The traditional newspaper’s economic model relies on a funding structure that is based primarily on selling audience numbers to those who wish to advertise in their publication. Secondly, newspapers have for years supplemented this revenue with sales, there are no secrets being revealed here. With content mainly free online, the problem with building a successful model for an online-only publication lays in pushing revenue past a reliance on ads and finding a way to provide something the public is willing to pay for. Read the rest of this entry »

How to Insert Page Breaks

Posted: April 20, 2011 by sharonfawcett in Uncategorized

Alyssa made a good point about page breaks, but I think a few people might have been absent from class when Philip showed us how to insert them. If you already know, I don’t mean to insult you. If you don’t know how to do it, the page break icon is under the “Visual” tab, top row, fourth from the right, immediately to the left of the spell check checkmark. Just put your cursor where you want to have a page break (after the first paragraph, for example) and then click the icon. Only the text above the page break will appear on the main screen of the blog. I’ll remove this post in a couple of days so it doesn’t interfere with what’s becoming a great looking blog. Good job, everyone!

Page breaks!

Posted: April 20, 2011 by Alyssa Mosher in Uncategorized

Hey guys! Don’t forget to put a page break in the blogs! With posts this long, it makes it hard to scroll through and find stuff when the break isn’t there. Thanks!!

Construction of the High Level Bridge, Edmonton, Alberta. Taken from "maybe edmonton" blog.

The City

Edmonton boasts many of the amenities of an ideal urban centre like Toronto or Montreal, but the majority of it is poorly designed. An steady flow of newcomers combined with availability of cheap farmland sold for residential development has resulted in major urban sprawl. I would argue that although Edmonton is smaller in size and population than Toronto and Montreal, it lacks accessibility and the essence of connectedness a city of its size should have. The overarching goal of my internet platform is to unite the city by giving it a vessel for the stories that matter most to its people.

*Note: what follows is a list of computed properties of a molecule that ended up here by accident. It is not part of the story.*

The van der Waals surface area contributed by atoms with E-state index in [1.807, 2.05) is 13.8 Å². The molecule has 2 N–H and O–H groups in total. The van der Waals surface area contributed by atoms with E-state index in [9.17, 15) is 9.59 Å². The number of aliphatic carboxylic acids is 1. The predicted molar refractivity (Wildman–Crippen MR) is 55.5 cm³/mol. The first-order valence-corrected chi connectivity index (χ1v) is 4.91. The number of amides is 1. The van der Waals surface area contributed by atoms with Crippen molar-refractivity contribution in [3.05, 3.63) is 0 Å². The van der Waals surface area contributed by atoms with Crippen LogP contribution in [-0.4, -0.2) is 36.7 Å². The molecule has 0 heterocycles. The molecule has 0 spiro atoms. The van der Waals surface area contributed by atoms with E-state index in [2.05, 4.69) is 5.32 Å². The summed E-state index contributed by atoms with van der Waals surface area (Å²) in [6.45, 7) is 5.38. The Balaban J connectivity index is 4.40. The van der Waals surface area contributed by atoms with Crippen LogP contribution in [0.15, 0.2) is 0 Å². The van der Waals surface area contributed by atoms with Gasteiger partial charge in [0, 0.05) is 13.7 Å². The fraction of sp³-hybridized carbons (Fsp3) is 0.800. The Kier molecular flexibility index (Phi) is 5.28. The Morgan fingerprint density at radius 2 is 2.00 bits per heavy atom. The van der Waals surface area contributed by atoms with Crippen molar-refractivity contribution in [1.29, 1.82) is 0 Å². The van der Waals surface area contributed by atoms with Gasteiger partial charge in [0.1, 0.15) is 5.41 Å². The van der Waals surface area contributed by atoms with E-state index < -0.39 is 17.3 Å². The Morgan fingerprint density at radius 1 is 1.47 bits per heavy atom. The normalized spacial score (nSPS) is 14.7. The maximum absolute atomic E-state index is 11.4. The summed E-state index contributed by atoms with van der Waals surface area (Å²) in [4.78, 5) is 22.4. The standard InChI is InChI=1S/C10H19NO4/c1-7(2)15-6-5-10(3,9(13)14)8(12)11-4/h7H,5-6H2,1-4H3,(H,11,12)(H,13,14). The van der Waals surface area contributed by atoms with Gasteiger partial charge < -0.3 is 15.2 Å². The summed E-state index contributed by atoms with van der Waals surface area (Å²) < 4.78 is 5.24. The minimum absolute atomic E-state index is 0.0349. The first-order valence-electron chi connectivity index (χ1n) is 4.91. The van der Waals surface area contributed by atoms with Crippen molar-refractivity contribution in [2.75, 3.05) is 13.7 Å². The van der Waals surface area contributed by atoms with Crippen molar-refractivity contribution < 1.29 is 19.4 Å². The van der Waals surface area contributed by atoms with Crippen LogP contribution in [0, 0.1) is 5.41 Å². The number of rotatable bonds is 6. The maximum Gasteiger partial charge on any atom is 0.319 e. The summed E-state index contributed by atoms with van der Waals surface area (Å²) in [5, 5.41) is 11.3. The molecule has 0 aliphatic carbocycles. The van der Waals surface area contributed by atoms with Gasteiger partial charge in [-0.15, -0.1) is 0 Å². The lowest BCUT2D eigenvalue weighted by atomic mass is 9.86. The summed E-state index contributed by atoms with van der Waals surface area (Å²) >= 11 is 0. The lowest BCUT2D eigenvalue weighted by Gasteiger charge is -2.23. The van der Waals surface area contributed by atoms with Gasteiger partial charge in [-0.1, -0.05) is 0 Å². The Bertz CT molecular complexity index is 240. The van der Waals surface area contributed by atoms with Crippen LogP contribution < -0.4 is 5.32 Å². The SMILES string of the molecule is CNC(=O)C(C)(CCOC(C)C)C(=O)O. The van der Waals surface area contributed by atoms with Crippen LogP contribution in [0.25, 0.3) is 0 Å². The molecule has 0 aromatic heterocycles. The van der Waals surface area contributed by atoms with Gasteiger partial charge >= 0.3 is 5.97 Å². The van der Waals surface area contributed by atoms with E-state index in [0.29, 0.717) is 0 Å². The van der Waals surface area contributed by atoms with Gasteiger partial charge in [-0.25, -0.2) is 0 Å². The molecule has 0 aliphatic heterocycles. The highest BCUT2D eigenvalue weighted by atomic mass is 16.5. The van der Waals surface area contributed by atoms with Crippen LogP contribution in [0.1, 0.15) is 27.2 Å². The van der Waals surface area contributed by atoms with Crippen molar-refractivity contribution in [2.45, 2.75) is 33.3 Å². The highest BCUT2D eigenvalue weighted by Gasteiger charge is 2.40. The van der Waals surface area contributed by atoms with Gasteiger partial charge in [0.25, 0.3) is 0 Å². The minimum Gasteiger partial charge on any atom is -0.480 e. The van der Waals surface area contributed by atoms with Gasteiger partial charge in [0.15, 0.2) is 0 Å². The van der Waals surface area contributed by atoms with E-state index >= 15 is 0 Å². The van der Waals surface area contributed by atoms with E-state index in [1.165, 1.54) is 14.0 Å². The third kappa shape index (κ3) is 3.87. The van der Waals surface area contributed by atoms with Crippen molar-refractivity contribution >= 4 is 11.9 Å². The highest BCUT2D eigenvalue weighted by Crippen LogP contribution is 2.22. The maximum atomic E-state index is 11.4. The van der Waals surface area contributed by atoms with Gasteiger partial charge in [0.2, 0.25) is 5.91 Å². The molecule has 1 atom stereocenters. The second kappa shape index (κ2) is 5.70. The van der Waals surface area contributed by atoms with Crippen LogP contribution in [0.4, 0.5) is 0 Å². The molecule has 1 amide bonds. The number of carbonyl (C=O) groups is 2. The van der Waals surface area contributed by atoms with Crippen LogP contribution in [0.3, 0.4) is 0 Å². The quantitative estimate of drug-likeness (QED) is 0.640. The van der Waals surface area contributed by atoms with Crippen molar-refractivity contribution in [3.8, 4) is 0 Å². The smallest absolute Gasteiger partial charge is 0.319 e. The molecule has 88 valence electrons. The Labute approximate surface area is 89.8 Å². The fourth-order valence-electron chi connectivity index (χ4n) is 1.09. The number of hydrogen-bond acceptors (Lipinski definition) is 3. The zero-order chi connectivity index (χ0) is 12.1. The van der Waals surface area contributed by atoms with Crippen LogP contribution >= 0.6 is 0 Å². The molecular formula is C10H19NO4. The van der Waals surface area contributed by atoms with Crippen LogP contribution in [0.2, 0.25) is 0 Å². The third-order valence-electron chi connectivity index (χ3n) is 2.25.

Edmonton is often perceived as a “blue-collar” city because of its association with industry; at first glance, it’s not an artful place. While this is simply untrue – for example, Edmonton is home to a thriving theatre community and hosts North America’s oldest and largest Fringe Theatre festival – there is a stigma that brands the city as cold and lacking imagination. In my opinion, Edmonton’s arts community is incredibly vital to its appeal and sustenance as a city not only for its inherent value, but for its energy. Of course there is a place for industry – it creates jobs for a healthy economy and this keeps unemployment rates down – but the problem with it is it’s often a quick fix for newcomers who don’t stay to invest in the city. People move to Edmonton and stay for a few years to make a quick buck and don’t stay, so there is less of a forceful demand for investment in the things that make a city appetizing such as infrastructure and accessible transit. I would like to see a community forum filled with news about efficient and sustainable urban planning for new projects, preserving and recycling historic buildings instead of ripping them down without cause, and a focus on drawing more traffic through the cultural hubs of the city while putting money into a downtown face-lift.

Read the rest of this entry »

 Revitalizing Canada’s Oldest Incorporated  City.

Saint John is a city in need of media revolution.

I’m a lifelong west Saint Johner. I ventured up Route Seven three years ago to Fredericton, intent on pursuing a career in journalism. It wasn’t until I lived in a new city that I learned how different my home city is.

Saint John is home to some of the richest people in Canada, and the poorest. The Irving family, who own Irving Oil, J.D. Irving Limited, and all of the daily newspapers in the province, are in the top ten richest families in Canada. Saint John is also home to poverty, crime and urban sprawl. I’ve been fortunate enough to work for one of the Brunswick News papers in Saint John for the past two summers. The Irving family has drawn criticism for what has been referred to as a “media monopoly” on the province’s news. But for me, my summer internships have been an opportunity to get to know the city better and fall in love with Saint John.

The problem is, not everyone loves Saint John. It’s been described as Stinktown, and “the asshole of New Brunswick.” Not exactly complimentary. The people who dislike Saint John, dislike it. But the people who love it, love it A LOT.